Please use this identifier to cite or link to this item: https://ahro.austin.org.au/austinjspui/handle/1/24453
Title: Longitudinal Stroke Recovery Associated With Dysregulation of Complement System-A Proteomics Pathway Analysis.
Austin Authors: Nguyen, Vinh A;Riddell, Nina;Crewther, Sheila G;Faou, Pierre;Rajapaksha, Harinda;Howells, David W;Hankey, Graeme J;Wijeratne, Tissa;Ma, Henry;Davis, Stephen;Donnan, Geoffrey A ;Carey, Leeanne M 
Affiliation: Department of Psychology and Counselling, La Trobe University, Bundoora, VIC, Australia
Department of Medicine, The University of Melbourne, Sunshine, VIC, Australia
Department of Occupational Therapy, La Trobe University, Bundoora, VIC, Australia
Department of Neurology, Royal Melbourne Hospital, Parkville, VIC, Australia
Department of Biochemistry and Genetics, La Trobe University, Bundoora, VIC, Australia
The Florey Institute of Neuroscience and Mental Health
Monash Health, Neurology and Stroke, Clayton, VIC, Australia
Clinical Research, Harry Perkins Institute of Medical Research, Perth, WA, Australia
Faculty of Health and Medical Sciences, Internal Medicine, University of Western Australia, Perth, WA, Australia
Medical Sciences Precinct, University of Tasmania, Hobart, TAS, Australia
Western Health, Department of Neurology, Sunshine, VIC, Australia
Issue Date: 28-Jul-2020
metadata.dc.date: 2020-07-28
Publication information: Frontiers in Neurology 2020; 11: 692
Abstract: Currently the longitudinal proteomic profile of post-ischemic stroke recovery is relatively unknown with few well-accepted biomarkers or understanding of the biological systems that underpin recovery. We aimed to characterize plasma derived biological pathways associated with recovery during the first year post event using a discovery proteomics workflow coupled with a topological pathway systems biology approach. Blood samples (n = 180, ethylenediaminetetraacetic acid plasma) were collected from a subgroup of 60 first episode stroke survivors from the Australian START study at 3 timepoints: 3-7 days (T1), 3-months (T2) and 12-months (T3) post-stroke. Samples were analyzed by liquid chromatography mass spectrometry using label-free quantification (data available at ProteomeXchange with identifier PXD015006). Differential expression analysis revealed that 29 proteins between T1 and T2, and 33 proteins between T1 and T3 were significantly different, with 18 proteins commonly differentially expressed across the two time periods. Pathway analysis was conducted using Gene Graph Enrichment Analysis on both the Kyoto Encyclopedia of Genes and Genomes and Reactome databases. Pathway analysis revealed that the significantly differentiated proteins between T1 and T2 were consistently found to belong to the complement pathway. Further correlational analyses utilized to examine the changes in regulatory effects of proteins over time identified significant inhibitory regulation of clusterin on complement component 9. Longitudinal post-stroke blood proteomics profiles suggest that the alternative pathway of complement activation remains in a state of higher activation from 3-7 days to 3 months post-stroke, while simultaneously being regulated by clusterin and vitronectin. These findings also suggest that post-stroke induced sterile inflammation and immunosuppression could inhibit recovery within the 3-month window post-stroke.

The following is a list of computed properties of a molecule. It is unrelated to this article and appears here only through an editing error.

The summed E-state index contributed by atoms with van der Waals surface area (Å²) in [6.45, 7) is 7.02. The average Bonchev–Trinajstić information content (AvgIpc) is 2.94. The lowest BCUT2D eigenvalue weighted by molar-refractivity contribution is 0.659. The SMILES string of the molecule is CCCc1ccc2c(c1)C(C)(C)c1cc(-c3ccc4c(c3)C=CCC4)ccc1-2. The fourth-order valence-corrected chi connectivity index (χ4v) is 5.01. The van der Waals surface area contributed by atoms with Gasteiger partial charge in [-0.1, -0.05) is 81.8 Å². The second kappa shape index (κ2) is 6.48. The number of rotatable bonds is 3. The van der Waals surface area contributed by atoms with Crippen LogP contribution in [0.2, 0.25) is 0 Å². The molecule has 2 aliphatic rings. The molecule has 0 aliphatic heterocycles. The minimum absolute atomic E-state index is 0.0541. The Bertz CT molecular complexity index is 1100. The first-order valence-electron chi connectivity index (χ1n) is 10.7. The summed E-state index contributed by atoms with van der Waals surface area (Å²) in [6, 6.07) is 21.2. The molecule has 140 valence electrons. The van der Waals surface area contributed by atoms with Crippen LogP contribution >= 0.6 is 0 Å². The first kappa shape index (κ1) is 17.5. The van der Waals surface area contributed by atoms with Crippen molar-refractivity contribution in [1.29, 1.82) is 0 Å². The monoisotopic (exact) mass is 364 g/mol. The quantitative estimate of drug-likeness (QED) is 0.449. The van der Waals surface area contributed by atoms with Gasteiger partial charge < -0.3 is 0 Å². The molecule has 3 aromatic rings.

URI: https://ahro.austin.org.au/austinjspui/handle/1/24453
DOI: 10.3389/fneur.2020.00692
PubMed URL: 32849183
ISSN: 1664-2295
Type: Journal Article
Subjects: bioinformatics
complement system
immune system
longitudinal
pathway analysis
proteomics
stroke
systems biology
Appears in Collections:Journal articles

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